I do think this is interesting in terms of gender. We’re so often encouraged to think about how oppressed or disempowered groups might establish mutually supportive relationships, and we often study the bonds created in the women-only spaces inhabited by medieval nuns, or the support between medieval women from all walks of life.

But we’re less inclined to look at the emotional and familial bonds between men, perhaps because emotional and familial bonding is (in modern culture) so often seen as part of the feminine sphere and, in the extreme, as an aspect of wifework, which I’ve written about before. So, we end up reinforcing the idea that emotion and accessability are gendered, that we should always be able to imagine and relate to women’s emotions, while men’s are a closed book.

The author of this carol didn’t imagine a Christian community in which ‘he’ meant ‘all humanity’ and women weren’t mentioned, which is something some modern writers still fail to do. And I find it difficult to fault him for falling back on the exclusively male space of the medieval monastery as his personal image of the ‘court’ of heaven, because I can see how, for a medieval monk, the language of ‘brotherhood’ might provide the most immediate emotional connection.

I feel lucky to be able to read all of the resonances of liturgy and medieval context into a service like this one, a poem like Piers Plowman, or a carol like ‘Arise and Wake’. I’m conscious that people often perceive the kinds of texts I read, and the kinds of experiences I’m having at the moment, as inaccessible, and feel these kinds of text or performance are ‘not for them’. I’m trying to find ways to make these texts more accessible – not by ignoring the difficulties of interpretation they cause, but by exploring the ways in which they can question even the exclusionary situations within which they were produced. The richness of these medieval carols, of this (perhaps exclusionary) modern liturgy, of a poem like ones I teach, is something incredibly difficult to grasp. But when you do grasp it, and get through all of those micro-exclusions, you may find texts – and people – struggling with the same questions of how to avoid exclusion, how to imagine a properly inclusive community.

Update

I just thought I’d link to an account of the Carols from Kings TV service, filmed a few days ago, on Mary Beard’s blog. I was passing through King’s as the TV crew were preparing to film, and found out they light the chapel from outside, which makes sense, but also makes it look amazing as you look back across the river. Here.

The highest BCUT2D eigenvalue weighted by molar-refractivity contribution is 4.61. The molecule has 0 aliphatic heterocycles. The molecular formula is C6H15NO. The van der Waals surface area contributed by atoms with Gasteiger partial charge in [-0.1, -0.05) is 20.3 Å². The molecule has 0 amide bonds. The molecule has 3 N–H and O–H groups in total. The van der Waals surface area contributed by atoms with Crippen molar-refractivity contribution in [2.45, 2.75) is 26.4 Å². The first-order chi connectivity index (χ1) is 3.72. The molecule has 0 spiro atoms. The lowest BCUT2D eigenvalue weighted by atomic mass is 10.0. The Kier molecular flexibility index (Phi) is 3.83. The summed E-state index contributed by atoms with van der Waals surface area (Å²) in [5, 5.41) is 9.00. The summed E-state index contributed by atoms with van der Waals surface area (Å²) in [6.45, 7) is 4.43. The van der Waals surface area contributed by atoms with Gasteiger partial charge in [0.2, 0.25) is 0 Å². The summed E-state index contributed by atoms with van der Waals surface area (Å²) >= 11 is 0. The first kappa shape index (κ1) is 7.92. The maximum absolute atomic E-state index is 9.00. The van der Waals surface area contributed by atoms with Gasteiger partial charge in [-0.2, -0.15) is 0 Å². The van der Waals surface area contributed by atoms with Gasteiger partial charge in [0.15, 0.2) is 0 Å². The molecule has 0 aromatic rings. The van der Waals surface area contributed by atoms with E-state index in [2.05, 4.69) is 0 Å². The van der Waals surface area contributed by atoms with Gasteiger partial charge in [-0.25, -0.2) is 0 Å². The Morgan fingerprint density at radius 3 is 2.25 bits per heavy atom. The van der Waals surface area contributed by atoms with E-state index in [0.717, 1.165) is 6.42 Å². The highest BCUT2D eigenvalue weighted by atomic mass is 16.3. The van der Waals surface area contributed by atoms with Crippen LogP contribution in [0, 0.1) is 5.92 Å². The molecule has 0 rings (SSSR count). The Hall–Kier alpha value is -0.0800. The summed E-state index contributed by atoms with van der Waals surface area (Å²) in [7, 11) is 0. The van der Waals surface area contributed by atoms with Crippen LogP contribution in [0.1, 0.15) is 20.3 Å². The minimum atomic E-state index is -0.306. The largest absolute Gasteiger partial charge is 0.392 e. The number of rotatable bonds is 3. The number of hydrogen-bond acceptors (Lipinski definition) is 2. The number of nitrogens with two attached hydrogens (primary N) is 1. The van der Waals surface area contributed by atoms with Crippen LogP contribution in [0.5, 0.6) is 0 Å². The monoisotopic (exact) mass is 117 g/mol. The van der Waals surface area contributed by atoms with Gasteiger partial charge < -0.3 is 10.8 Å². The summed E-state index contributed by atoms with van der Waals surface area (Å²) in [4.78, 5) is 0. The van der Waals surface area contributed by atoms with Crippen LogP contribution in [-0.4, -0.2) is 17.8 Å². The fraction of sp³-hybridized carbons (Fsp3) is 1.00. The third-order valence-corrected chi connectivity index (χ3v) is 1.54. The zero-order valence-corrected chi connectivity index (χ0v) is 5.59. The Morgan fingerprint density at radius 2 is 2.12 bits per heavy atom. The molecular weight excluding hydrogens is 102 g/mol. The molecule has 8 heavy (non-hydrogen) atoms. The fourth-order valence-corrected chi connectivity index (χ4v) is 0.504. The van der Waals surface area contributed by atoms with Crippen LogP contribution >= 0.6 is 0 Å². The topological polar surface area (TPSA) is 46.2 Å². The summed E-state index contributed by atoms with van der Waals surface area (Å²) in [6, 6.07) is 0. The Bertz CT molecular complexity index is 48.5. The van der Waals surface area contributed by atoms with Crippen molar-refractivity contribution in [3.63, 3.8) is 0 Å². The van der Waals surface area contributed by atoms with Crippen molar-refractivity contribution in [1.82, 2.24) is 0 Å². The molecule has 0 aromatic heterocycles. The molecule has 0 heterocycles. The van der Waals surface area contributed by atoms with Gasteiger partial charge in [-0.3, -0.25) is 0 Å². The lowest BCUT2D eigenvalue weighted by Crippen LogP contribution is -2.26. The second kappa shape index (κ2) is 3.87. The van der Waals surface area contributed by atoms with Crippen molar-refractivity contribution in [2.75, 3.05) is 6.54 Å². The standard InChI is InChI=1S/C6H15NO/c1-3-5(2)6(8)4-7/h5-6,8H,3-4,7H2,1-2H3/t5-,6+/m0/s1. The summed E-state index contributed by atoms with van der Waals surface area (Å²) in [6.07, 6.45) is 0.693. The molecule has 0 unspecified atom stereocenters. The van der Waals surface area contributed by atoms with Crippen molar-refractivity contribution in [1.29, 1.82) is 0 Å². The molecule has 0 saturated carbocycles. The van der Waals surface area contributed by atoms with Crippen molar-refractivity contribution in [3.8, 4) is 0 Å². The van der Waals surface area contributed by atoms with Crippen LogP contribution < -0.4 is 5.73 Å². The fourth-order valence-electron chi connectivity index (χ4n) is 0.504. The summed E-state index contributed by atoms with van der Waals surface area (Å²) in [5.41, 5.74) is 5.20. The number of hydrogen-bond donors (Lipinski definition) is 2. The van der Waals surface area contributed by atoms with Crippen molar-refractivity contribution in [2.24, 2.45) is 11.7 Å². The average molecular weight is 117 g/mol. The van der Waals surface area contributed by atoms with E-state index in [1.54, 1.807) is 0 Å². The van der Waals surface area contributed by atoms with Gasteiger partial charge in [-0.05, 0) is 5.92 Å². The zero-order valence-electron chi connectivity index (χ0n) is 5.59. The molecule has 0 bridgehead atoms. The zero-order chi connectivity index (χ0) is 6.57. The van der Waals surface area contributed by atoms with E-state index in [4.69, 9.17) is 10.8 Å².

Notes

It’s worth knowing that, as a college, King’s has an established tradition of active efforts to attract students who might not initially feel comfortable applying to Cambridge.

If you want to know more about medieval carols or their manuscripts, check out this blog post over at the British Library site, by Sandra Tuppen. It’s a lovely Christmassy read.

‘Bodies without Histories’: Poems and Memories

Botticelli, 'Madonna of the Book,' 1480

Botticelli, ‘Madonna of the Book,’ 1480

I should have written a post for National Poetry Day yesterday, but life got in the way, so it’s here today instead.

It’s long, but a lot of the length comes from two pieces of poetry I wanted to post.  Apparently, today, it would be de rigueur for me to write an enthusiastic blog post, not about poetry, but about my first visit to Oxford’s new manuscript library. I have been, and it is lovely, and yes, you can look out over the Oxford skyline, and yes, the stairs are excitingly futuristic and look very Battlestar Galactica, and yes, I am (just!) old enough to have looked up my first manuscripts in the old five hundred year old library built by Duke Humfrey and I am sad that no one else will get to do that now. But, Sjoerd Levelt and David Rundle have both written lovely, eloquent pieces on the subject.

Their research places them in a chain of known and named readers in this library: Professor Rundle works partly on Duke Humfrey, the fifteenth-century aristocrat who had it built, and Dr Levelt works on John Selden, book collector and historian, for whom the ‘Selden end’ of the old manuscripts reading room is named. Both of them made interesting points about what it was like to handle manuscripts belonging to these men in the very same space where those manuscripts were kept and read hundreds of years ago. You could stand in the room and imagine the exact same physical experiences – the same manuscripts in your hands, the same light slanting through the same windows – that those men had in the past. 

Memory has a corporeal aspect in some of my favourite poems, and functions a bit the way that long-lived libraries do, to let dead voices come to life again through shared books.